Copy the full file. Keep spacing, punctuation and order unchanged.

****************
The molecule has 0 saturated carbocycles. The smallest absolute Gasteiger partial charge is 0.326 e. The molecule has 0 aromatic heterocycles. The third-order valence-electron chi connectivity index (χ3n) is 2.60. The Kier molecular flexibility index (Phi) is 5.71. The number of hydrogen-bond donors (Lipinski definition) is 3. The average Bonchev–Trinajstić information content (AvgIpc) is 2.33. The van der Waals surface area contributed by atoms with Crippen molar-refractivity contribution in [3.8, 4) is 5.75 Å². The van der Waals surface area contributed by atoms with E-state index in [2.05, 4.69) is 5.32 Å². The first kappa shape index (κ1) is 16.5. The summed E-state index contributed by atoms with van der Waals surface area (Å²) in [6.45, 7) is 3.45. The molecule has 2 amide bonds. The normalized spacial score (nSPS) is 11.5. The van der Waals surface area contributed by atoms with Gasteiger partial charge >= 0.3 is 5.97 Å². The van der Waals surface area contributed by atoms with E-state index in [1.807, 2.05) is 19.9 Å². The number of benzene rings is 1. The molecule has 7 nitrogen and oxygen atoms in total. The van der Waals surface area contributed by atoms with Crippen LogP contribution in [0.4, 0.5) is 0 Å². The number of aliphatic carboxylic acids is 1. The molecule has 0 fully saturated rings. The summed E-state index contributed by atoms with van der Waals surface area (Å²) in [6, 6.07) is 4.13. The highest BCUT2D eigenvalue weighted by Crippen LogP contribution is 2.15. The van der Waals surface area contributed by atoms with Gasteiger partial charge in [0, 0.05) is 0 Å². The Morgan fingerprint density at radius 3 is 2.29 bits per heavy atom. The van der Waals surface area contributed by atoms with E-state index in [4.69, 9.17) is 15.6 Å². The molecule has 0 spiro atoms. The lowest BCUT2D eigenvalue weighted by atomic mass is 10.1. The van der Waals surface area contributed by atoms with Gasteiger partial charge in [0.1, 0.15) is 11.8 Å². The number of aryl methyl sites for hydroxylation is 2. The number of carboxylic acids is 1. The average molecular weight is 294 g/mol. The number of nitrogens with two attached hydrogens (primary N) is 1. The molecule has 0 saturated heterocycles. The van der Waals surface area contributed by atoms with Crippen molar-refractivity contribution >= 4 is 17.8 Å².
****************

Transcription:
The molecule has 0 saturated carbocycles. The smallest absolute Gasteiger partial charge is 0.326 e. The molecule has 0 aromatic heterocycles. The third-order valence-electron chi connectivity index (χ3n) is 2.60. The Kier molecular flexibility index (Phi) is 5.71. The number of hydrogen-bond donors (Lipinski definition) is 3. The average Bonchev–Trinajstić information content (AvgIpc) is 2.33. The van der Waals surface area contributed by atoms with Crippen molar-refractivity contribution in [3.8, 4) is 5.75 Å². The van der Waals surface area contributed by atoms with E-state index in [2.05, 4.69) is 5.32 Å². The first kappa shape index (κ1) is 16.5. The summed E-state index contributed by atoms with van der Waals surface area (Å²) in [6.45, 7) is 3.45. The molecule has 2 amide bonds. The normalized spacial score (nSPS) is 11.5. The van der Waals surface area contributed by atoms with Gasteiger partial charge >= 0.3 is 5.97 Å². The van der Waals surface area contributed by atoms with E-state index in [1.807, 2.05) is 19.9 Å². The number of benzene rings is 1. The molecule has 7 nitrogen and oxygen atoms in total. The van der Waals surface area contributed by atoms with Crippen LogP contribution in [0.4, 0.5) is 0 Å². The number of aliphatic carboxylic acids is 1. The molecule has 0 fully saturated rings. The summed E-state index contributed by atoms with van der Waals surface area (Å²) in [6, 6.07) is 4.13. The highest BCUT2D eigenvalue weighted by Crippen LogP contribution is 2.15. The van der Waals surface area contributed by atoms with Gasteiger partial charge in [0, 0.05) is 0 Å². The Morgan fingerprint density at radius 3 is 2.29 bits per heavy atom. The van der Waals surface area contributed by atoms with E-state index in [4.69, 9.17) is 15.6 Å². The molecule has 0 spiro atoms. The lowest BCUT2D eigenvalue weighted by atomic mass is 10.1. The van der Waals surface area contributed by atoms with Gasteiger partial charge in [0.1, 0.15) is 11.8 Å². The number of aryl methyl sites for hydroxylation is 2. The number of carboxylic acids is 1. The average molecular weight is 294 g/mol. The number of nitrogens with two attached hydrogens (primary N) is 1. The molecule has 0 saturated heterocycles. The van der Waals surface area contributed by atoms with Crippen molar-refractivity contribution >= 4 is 17.8 Å².